Cracking or scratching your sunglasses has to be one of the number one ways to ruin your vacation. The pairs you find at resorts are always outrageously expensive, even if they’re hardly as nice as your poor debilitated pair. The good news is that you really don’t need to replace broken sunglasses, as long as you know how to fix sunglasses.
Under the “how to fix sunglasses” umbrella, there are a couple different questions that need answering. Here, we’ll look at how to fix scratched sunglasses and how to replace sunglass lenses that have cracked or fallen out.
How to Fix Sunglasses
How to Fix Scratched Sunglass Lenses
It’s really tempting to throw away a pair of sunglasses as soon as the lenses get a scratch. Resist the urge, though, because the fix is so much easier than you thought. Any of these products can be rubbed onto your sunglasses and wiped away with a clean, lint-free cloth (and maybe a little cool water) to fill in your scratch:
- Wood cleaner
- Brass polish
- CD/DVD cleaner
- Non-abrasive, non-whitening, non-minty toothpaste
- Baking soda and water
- Vehicle wax
- Windshield wash
How to Replace Sunglass Lenses
If your lens is cracked or missing, or even if you haven’t been able to buff out a deep gouge, replacing your sunglass lenses is much more economical than replacing your sunglasses entirely. Aftermarket lens providers sell new lenses at a fraction of the price of designer lenses without sacrificing quality. Installing them is pretty simple, as long as you know what you’re doing.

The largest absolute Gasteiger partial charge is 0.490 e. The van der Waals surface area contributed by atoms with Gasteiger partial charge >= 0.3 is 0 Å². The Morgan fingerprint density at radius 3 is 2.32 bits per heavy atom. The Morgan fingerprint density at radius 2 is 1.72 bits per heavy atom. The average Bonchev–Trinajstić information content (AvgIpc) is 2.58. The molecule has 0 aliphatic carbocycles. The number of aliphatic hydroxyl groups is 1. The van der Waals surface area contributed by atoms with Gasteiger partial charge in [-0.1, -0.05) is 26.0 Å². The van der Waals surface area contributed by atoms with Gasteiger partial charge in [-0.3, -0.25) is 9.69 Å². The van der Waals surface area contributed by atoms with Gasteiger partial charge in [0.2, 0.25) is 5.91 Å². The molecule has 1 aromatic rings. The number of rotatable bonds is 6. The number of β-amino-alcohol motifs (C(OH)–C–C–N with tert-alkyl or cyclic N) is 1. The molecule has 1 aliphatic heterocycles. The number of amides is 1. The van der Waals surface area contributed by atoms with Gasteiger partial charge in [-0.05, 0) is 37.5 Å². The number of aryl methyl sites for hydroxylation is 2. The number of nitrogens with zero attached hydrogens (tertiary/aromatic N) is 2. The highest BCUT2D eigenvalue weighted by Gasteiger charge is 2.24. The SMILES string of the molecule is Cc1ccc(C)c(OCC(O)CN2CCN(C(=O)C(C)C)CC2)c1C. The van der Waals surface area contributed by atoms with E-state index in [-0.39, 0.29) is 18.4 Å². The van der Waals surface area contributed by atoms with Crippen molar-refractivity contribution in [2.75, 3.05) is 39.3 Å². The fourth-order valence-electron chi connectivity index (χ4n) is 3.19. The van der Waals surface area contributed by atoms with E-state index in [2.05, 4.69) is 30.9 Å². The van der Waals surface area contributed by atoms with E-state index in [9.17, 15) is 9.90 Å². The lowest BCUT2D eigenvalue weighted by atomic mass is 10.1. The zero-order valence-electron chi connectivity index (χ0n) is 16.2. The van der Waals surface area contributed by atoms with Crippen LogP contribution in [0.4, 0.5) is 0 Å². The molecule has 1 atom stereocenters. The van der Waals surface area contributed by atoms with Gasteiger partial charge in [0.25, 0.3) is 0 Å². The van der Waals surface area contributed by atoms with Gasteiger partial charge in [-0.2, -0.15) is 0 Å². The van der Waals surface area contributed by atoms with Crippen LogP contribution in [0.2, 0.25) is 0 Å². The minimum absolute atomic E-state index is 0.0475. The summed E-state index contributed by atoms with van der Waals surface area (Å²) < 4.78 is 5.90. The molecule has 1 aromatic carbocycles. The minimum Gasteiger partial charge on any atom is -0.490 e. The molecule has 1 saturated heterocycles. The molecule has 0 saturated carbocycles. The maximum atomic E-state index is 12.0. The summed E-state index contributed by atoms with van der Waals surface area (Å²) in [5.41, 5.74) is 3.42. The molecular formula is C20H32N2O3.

Replacing Lenses in Metal Frames
This is the easiest replacement to make. Loosen up the screws underneath the joint between the sunglass frames and arms. Pop out the old lenses, pop in the new ones, make sure they’re aligned correctly, and tighten the screws up again.
Replacing Lenses in Plastic Frames
Plastic frames complicate the installation a little bit, but you’re well up to the challenge. Start by soaking your sunglasses in warm, soapy water to give the frames some flexibility. After about 30 seconds, remove them from the water and pull outward on the lenses while pushing the lenses through the front of the glasses. If they’re really giving you trouble, use a small mallet to break the lenses. Pop the new lenses in from the back, making sure that they’re correctly aligned.
If you know how to fix sunglasses, you can spare yourself some of the heartache that comes with a broken pair. Before you resign yourself to laying down another $100 for new shades, see what you can do to rehabilitate your old ones. It’s really quite easy.